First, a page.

These are threats to our Constitutional order against which, I will submit, our old means of defense are largely ineffective.
Your old means of defense are ineffective because you are falling for--and now willfully embracing--the enemy's misdirection.

They're not hostile to the Constitution. They're not threatening our Constitutional order. They hate and are threatening Americans. The enemy's attacks on the Constitution are a means to the end of dismantling the few feeble protections positive law still affords the people.

The law was made for man; not man for the law.

Americans made the Constitution to order their national affairs. The "good old days" Adams speaks of were the days before America's traitorous leaders imported and gave amnesty to an invasion force of millions of non-Americans. Who could have foreseen that drastically altering the nation's demographic balance would undermine civic order?

Oh wait. The Catechism of the Catholic Church did:
2241 The more prosperous nations are obliged, to the extent they are able, to welcome the foreigner in search of the security and the means of livelihood which he cannot find in his country of origin. Public authorities should see to it that the natural right is respected that places a guest under the protection of those who receive him.
Political authorities, for the sake of the common good for which they are responsible, may make the exercise of the right to immigrate subject to various juridical conditions, especially with regard to the immigrants' duties toward their country of adoption. Immigrants are obliged to respect with gratitude the material and spiritual heritage of the country that receives them, to obey its laws and to assist in carrying civic burdens.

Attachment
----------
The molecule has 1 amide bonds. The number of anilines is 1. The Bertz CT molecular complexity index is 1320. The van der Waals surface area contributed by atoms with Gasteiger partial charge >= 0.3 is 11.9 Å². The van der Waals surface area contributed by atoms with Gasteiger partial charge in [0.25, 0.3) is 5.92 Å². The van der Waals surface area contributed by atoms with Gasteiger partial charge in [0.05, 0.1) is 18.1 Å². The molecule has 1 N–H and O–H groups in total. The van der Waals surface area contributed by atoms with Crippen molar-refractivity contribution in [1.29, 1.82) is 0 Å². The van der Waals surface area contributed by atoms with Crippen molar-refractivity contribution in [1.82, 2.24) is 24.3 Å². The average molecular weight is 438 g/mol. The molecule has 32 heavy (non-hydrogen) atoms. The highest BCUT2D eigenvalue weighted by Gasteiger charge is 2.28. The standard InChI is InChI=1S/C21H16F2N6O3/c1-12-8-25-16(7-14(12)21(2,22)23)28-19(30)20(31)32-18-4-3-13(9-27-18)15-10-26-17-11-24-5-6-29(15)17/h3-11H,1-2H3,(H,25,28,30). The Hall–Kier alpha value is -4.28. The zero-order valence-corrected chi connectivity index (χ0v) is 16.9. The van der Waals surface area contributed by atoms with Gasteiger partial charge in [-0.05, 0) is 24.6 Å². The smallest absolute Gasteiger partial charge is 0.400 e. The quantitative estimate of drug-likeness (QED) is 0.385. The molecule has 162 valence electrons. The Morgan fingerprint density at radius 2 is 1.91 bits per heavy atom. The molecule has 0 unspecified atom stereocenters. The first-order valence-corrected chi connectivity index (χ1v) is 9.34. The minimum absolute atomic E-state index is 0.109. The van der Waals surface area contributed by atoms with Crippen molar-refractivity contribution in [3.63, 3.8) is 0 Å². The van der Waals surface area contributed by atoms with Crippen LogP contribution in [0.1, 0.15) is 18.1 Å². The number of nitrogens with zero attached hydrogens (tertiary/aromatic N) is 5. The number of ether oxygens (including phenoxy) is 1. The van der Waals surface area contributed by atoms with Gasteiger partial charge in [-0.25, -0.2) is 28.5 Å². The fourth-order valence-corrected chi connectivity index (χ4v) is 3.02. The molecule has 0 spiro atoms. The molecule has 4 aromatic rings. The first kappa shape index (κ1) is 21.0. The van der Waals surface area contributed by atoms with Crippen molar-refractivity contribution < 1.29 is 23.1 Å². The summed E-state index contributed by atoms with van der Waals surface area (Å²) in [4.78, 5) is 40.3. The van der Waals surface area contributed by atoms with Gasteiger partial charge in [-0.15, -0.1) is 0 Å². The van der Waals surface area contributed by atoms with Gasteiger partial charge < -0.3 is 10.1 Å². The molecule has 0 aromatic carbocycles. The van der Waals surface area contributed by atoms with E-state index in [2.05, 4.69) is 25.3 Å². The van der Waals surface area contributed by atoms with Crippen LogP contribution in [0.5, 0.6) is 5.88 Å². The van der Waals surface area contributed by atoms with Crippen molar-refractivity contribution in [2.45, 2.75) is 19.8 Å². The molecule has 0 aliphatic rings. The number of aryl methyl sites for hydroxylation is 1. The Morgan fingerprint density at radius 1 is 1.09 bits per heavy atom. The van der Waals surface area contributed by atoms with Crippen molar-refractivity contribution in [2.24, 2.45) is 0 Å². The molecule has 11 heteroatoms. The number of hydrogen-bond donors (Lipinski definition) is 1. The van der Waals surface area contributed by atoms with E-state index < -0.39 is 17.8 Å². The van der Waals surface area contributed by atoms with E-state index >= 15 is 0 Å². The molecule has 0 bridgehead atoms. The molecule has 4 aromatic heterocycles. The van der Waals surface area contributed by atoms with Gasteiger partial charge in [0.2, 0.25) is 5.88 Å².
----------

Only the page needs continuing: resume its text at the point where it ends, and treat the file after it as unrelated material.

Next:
It's the great Both And. You can't insist on the first paragraph in isolation from the second. There's a precise theological term for picking and choosing which parts of Christian doctrine you want to believe, and that term is heresy.

heresy

Back to Fr. Z, who shows he understands the Left's diabolical strategy:
Keep bashing away and wearing down your opponent through insistence on process.  (“Make the enemy live up to its own book of rules.” … “Pick the target, freeze it, personalize it, and polarize it.”)   Endless court cases… endless accusations and filings and complaints and indictments….  Fight every law, decision, election, finding and drive it back into the courts.  Keep asserting the same referenda over and over and over, until they drive through.
The Left has won the culture war by holding their enemies to the old book of rules while writing a new and ever-changing rulebook for themselves. The Conservative Establishment (aka the Washington Generals of politics) have aided and abetted the Left by diligently policing their own side according to the old rules.

NB: This is why accusing Leftists of hypocrisy doesn't work. You're calling them out according to the old rules that they know are just for suckers.
On a positive note: perhaps traditionalists could make use of this dedication in a parish by being always the ones to show up for parish events, being the first to volunteer for something to be handled, making themselves indispensable to the pastor, the choir director, the religious ed coordinator.  Show up and transform.
Yeah… that‘s gonna happen.   Too often, people show up for “their Mass” and then disappear, having even ignored or undernourished the collection basket.
I think that has to change.
It won't do much good for non-heretics to show up and participate in the process if they backslide into the bad habits that lost them the culture in the first place. Specifically, traditionalists in church administrations operated on the same legal positivism as Conservatives. They never imagined that anyone would simply ignore the rules and use them as a club to bludgeon their enemies.

What has to change is that Christian traditionalists and the political Right must start playing by the new rules the Left has made. And much like Democrat voting practices, the new rules are Chicago rules.

14 comments:

  1. Brian,
    Thanks for the post. Father Z has always been a sharp and acerbic observer of reality. He'said particularly helpful in uncovering what the enemy is up to within the church. Fr.Z is also fevered preponent of the Latin mass and often celebrates when he can. He also highlights the Ordinaries who celebrate it.